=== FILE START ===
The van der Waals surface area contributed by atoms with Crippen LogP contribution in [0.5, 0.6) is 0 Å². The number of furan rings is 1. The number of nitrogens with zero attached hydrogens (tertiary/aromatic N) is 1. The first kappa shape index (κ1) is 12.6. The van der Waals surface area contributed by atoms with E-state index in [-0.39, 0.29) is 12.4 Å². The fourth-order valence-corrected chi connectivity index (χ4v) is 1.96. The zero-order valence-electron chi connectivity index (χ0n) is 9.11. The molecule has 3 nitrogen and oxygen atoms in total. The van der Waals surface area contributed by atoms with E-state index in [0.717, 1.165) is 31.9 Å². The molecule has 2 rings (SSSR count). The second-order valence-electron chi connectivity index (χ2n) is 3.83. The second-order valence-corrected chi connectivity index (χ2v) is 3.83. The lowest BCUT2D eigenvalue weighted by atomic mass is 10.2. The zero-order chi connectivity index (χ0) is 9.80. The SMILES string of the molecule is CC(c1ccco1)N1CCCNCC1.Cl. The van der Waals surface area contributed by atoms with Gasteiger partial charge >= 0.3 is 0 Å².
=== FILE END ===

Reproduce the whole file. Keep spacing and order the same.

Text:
The van der Waals surface area contributed by atoms with Crippen LogP contribution in [0.5, 0.6) is 0 Å². The number of furan rings is 1. The number of nitrogens with zero attached hydrogens (tertiary/aromatic N) is 1. The first kappa shape index (κ1) is 12.6. The van der Waals surface area contributed by atoms with E-state index in [-0.39, 0.29) is 12.4 Å². The fourth-order valence-corrected chi connectivity index (χ4v) is 1.96. The zero-order valence-electron chi connectivity index (χ0n) is 9.11. The molecule has 3 nitrogen and oxygen atoms in total. The van der Waals surface area contributed by atoms with E-state index in [0.717, 1.165) is 31.9 Å². The molecule has 2 rings (SSSR count). The second-order valence-electron chi connectivity index (χ2n) is 3.83. The second-order valence-corrected chi connectivity index (χ2v) is 3.83. The lowest BCUT2D eigenvalue weighted by atomic mass is 10.2. The zero-order chi connectivity index (χ0) is 9.80. The SMILES string of the molecule is CC(c1ccco1)N1CCCNCC1.Cl. The van der Waals surface area contributed by atoms with Gasteiger partial charge >= 0.3 is 0 Å².